Edward Hunt's Forest of Dean Miscellany

Fact, Fiction and Fantasy


Spruce Drive



The Spruce Drive looking towards Staple Edge



Better to come too early than too late. For, even should March winds still bluster, coal will not be grudged us on the Speech House hearths; the walls are thick, the rooms are snug. Even outside there are warm places in the woods, and it is such a shelter that we seek to-day.

The great Spruce Drive, planted when the neighbouring inclosures were made about three-quarters of a century ago*, is close at hand. In reality there are two such drives, crossing each other at right angles. The shorter one is entered by strolling through the oaks and hollies to the east of the hotel, upon the right side of the road to Foxes Bridge and Cinderford. A fence dividing the inclosure from the open Holly Wood will soon be seen, and in this boundary a gate and a stile give access to the drive. But we will make for the north-west end of the longer drive which emerges on the open lawn just south of the hotel.

The two long lines of spruce were planted about forty feet apart, the trees in each being spaced at intervals of nearly thirty feet. They average now some fifty feet and more in height – comparatively shorter at the end nearer the hotel, but growing in towering stately dignity as we proceed. They form two giant hedges, which, as we pass between them, seem at once to shut us from all contact with the woodland life beyond. The March wind may, if blowing from the right quarter, sweep the long drive from end to end; to penetrate the spreading branches is beyond its power. We hear it harrying the bare trees in the woods upon the farther side; we hear the shivering rustle of the dead leaves clinging to the sapling oak. But the loud voice dies down to a mere sigh among the dark funereal branches that to-day protect us from the blast. All sounds – the scream of jays, the barking of a distant dog - come to us muffled through these walls of green. It is a place of great silence, broken only when a squirrel darts across the grass and leaps into a tree, to send a chattering defiance down upon us as we pass. Only above, the hard clear blue of the wind-swept March sky, a radiant vision, brilliant and clear between the dark tree-tops, looks down upon the sombre place.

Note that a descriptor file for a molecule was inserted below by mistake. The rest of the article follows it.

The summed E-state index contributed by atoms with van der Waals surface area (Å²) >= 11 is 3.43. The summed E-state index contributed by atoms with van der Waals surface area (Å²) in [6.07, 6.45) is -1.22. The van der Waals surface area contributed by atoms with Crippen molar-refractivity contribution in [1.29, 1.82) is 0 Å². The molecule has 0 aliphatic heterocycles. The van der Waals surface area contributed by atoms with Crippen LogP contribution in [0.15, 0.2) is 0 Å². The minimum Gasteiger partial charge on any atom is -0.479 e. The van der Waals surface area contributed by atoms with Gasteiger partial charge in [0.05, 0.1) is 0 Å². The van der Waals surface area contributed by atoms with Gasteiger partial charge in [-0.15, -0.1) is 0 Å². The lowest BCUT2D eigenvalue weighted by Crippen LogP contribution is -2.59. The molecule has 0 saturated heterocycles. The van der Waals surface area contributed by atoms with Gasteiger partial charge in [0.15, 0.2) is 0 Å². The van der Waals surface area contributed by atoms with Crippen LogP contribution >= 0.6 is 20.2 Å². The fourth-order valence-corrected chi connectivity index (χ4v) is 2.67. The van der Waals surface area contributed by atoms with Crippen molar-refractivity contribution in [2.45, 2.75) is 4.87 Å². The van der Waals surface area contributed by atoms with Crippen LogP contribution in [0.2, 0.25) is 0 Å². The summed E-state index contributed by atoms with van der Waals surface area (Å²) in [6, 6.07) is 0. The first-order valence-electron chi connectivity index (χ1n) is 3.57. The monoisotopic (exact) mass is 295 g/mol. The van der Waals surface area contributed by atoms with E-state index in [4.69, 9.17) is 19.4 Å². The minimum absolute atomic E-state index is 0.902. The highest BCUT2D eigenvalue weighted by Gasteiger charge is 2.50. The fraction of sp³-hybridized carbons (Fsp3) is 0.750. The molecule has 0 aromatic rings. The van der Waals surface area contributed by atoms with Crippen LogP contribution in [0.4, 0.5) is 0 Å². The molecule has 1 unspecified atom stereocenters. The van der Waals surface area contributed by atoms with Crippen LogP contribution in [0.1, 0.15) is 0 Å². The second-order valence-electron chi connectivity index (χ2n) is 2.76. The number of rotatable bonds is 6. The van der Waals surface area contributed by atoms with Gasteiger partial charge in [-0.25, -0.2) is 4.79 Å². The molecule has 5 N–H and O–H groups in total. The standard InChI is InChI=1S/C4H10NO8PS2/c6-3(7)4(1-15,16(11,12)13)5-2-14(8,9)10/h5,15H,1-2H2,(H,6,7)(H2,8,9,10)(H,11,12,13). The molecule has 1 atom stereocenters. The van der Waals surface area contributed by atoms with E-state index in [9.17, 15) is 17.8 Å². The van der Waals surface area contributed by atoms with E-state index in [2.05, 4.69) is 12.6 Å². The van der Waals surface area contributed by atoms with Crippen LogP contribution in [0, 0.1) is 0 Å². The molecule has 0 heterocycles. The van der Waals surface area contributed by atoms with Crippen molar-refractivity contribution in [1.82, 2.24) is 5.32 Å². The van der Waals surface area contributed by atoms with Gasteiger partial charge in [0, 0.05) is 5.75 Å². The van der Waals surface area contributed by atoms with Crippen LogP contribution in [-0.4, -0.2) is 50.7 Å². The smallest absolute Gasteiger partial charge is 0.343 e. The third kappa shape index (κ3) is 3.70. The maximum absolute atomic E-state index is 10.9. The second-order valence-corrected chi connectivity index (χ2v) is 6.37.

The text above is from:
                “The Forest of Dean”
                by Arthur O. Cooke
                publisher: Constable 1913






* The author, Arthur O. Cooke, is writing in 1912, this dates the Spruce drive to about 1850.













Edward Hunt